Art Therapy, Dance Therapy, Music Therapy, and Imagery
What is art therapy?
Creating art, viewing it, and talking about it provides a way for people to cope with emotional conflicts, increase self-awareness. It also allows them to express unspoken and often unconscious concerns about their illness. The art therapist uses pictures, art supplies, and visual symbols, as well as an understanding of behavior to help patients address their own personal concerns and conflicts.
Art therapists work with patients individually or in groups. The art therapist provides the materials necessary to create paintings, drawings, sculptures, and other types of artwork. This type of therapy may help you express feelings about cancer through art. It also helps you discuss emotions and concerns as related to it. In another form of art therapy, you may view pieces of art, often in photographs. You can then talk with a therapist about what you see.
Can art therapy help people with cancer?
Art therapy is a body-mind therapy. The American Cancer Society states that art therapy has not undergone rigorous scientific study to determine its therapeutic value for people with cancer. Yet, many clinicians have observed and documented significant benefits among people who have participated in art therapy. Participating in art therapy or creating art on your own can be an effective form of distraction as well. Thinking about and creating art can help to distract you from focusing on thoughts of pain and anxiety.
Many art therapists believe this type of therapy works, in part, because of the act of creating art influences brain wave patterns and the substances released by the brain. It helps people express hidden emotions; reduce stress, fear, and anxiety; and provides a sense of freedom.
How does art therapy work?
Creating art with an art therapist helps you express painful thoughts or memories possibly related to your cancer diagnosis. This may, in turn, help you cope with the difficulties of the diagnosis. In conventional mental health therapy, people talk with a counselor. To talk about traumatic or painful experiences that may be hidden in the subconscious mind is an important part of the healing process. In much the same way, creating a drawing or painting of an emotion or event can serve as a tool that helps the art therapist guide you through the process of dealing with similar concerns.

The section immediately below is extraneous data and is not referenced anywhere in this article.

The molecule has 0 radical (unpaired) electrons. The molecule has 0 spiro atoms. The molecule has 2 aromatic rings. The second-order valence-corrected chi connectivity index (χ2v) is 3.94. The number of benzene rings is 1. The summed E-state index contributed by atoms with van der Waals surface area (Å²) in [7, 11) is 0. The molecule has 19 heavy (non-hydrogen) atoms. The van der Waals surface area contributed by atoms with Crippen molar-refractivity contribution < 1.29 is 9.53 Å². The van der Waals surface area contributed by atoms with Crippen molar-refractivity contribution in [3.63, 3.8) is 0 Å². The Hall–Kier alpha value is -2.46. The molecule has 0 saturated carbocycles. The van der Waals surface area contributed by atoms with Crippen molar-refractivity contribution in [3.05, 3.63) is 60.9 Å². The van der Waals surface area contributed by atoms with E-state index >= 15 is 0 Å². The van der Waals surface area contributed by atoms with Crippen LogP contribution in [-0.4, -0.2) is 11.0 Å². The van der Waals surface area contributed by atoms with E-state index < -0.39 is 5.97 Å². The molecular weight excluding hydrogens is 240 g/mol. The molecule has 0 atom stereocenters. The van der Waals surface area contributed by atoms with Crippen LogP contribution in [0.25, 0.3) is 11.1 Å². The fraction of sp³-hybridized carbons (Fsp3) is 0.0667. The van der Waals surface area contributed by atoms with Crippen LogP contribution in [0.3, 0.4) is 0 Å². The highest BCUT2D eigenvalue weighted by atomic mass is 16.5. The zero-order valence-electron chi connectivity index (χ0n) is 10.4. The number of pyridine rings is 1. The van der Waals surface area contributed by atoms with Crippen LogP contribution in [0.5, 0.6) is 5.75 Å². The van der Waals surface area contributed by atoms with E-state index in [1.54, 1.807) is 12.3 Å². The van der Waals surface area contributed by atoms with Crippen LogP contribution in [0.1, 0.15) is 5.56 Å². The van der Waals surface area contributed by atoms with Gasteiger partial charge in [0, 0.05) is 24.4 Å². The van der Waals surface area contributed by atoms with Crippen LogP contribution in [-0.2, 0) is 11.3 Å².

Are there any possible problems or complications associated with art therapy?
Art therapy is considered safe and may help people with cancer deal with their emotions. However, it does not cure cancer. Art therapy, as an addition to your cancer treatment plan, has the potential to be pleasant and productive. It should not replace the care and treatment provided by your cancer care team. Always talk with your healthcare provider for more information.
What is dance therapy?
Dance therapy uses movement to improve mental and physical well-being. It is a recognized form of complementary therapy used in hospitals and comprehensive clinical cancer centers.
Can dance therapy help people with cancer?
Several clinical reports suggest that dance therapy helps people accomplish the following:
Develop positive body image
Improve self-concept and self-esteem
Reduce stress, anxiety, and depression
Decrease isolation, chronic pain, and body tension
Increase communication skills
Encourage a sense of well-being
For some cancer patients, dance therapy is an effective form of exercise. However, dance therapy has not been studied enough to know if there are any unique health benefits to cancer patients, or to confirm the effects on prevention and/or recovery of illness.
How does dance therapy work?
The physical benefits of dance therapy as exercise are well documented. Experts have shown that physical activity is known to increase special neurotransmitter substances in the brain (endorphins). These create a state of well-being. And total body movement such as dance enhances the functions of other body systems. These include circulatory, respiratory, skeletal, and muscular systems. Dance therapy can help you stay physically fit and enjoy the pleasure of creating rhythmic motions with your body.
Are there any possible problems or complications associated with dance therapy?
There are no known negative side effects of dance therapy. However, dance is a form of exercise. Always talk with your healthcare provider before beginning any exercise program. This is especially necessary if you have a chronic condition such as arthritis. Your healthcare provider can evaluate whether the physical movements of dance therapy might be harmful to your cardiovascular system, joints, or muscles.
What is music therapy?